As the absolute values of Pm, steady-state P700+ and P700 kinetics area varies from specimen to specimen due to potential differences in symbiont density and optical properties etc., heat induced changes in P700 parameters are represented as relative changes (Figure 2). Pm significantly declined by ~25% under heat stress and did not fully recover after the stress removal, compared to the untreated control (Figure 2A). Steady-state P700+ significantly declined by ~50% and recovered to ~80% of the untreated control values (Figure 2B). P700 kinetics area significantly declined by ~50% and exhibited only a partial recovery to ~70% of the untreated control (Figure 2C). These trends suggest overall that the reduced form of PSI (i.e., less P700+) is more prevalent under acute heat stress.

FIGURE 2
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Figure 2. Relative changes in P700 parameters in the coral P. decussata over the course of heat treatment and recovery period. Pm (A), initial steady-state level of P700+ (B), and the values of P700 kinetics area (“PSII area”) (C); control, black column; heat treatment, red column and recovery, blue column. Signals were recorded on the same samples under the same temperature treatment as described in Figure 1. Statistically significant differences of parameters between control and treatment (p < 0.05) are denoted with asterisks. Error bars are standard errors of mean (SEM), n = 3.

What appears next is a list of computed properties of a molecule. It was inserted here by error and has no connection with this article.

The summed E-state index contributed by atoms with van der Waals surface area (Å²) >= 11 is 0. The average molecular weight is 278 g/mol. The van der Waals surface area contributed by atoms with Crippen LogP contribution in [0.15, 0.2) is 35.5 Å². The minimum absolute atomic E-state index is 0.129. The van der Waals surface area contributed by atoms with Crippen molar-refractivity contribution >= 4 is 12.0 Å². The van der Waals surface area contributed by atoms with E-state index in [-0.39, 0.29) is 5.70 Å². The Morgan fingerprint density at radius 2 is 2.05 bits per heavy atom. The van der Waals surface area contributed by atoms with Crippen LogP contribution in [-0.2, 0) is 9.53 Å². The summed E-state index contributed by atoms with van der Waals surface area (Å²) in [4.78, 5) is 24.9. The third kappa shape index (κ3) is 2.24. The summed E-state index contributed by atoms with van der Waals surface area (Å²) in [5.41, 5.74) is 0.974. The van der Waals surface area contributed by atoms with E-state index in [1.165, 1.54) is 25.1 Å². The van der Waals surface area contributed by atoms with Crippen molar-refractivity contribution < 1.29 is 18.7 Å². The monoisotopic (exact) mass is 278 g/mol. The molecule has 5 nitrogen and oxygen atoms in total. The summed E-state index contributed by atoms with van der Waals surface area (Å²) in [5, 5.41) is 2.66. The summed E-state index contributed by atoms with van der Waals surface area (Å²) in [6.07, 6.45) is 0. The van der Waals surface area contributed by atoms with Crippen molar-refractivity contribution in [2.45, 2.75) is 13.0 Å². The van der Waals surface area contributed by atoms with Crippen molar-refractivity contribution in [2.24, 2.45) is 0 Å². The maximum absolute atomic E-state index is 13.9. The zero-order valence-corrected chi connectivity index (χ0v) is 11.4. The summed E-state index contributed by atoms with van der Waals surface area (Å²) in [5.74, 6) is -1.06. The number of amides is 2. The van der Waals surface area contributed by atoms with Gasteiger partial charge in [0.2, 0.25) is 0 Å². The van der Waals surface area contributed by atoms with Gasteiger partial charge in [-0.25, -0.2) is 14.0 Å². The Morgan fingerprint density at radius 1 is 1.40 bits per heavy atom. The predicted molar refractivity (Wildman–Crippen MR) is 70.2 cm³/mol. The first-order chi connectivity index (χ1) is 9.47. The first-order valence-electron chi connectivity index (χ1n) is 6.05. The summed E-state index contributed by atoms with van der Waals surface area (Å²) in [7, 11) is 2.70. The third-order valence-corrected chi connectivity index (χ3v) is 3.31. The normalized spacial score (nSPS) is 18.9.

P700 Redox Kinetics under Heat Stress Conditions, When Linear Electron Flow was Chemically Inhibited by DCMU

Under acute heat stress P700+ decreased; however, under these conditions it was not possible to judge to what extent linear electron flow from PSII might have contributed to redox changes of P700+. Therefore, in order to investigate the behavior of P700 kinetics independently from PSII processes, the heat treatment experiment was performed on coral fragments when the linear electron flow was chemically blocked with DCMU (Jones et al., 2003). Treatment of P. decussata nubbins with DCMU completely eliminated the P700 kinetics area below the steady level (at 25°C) (Figure 3).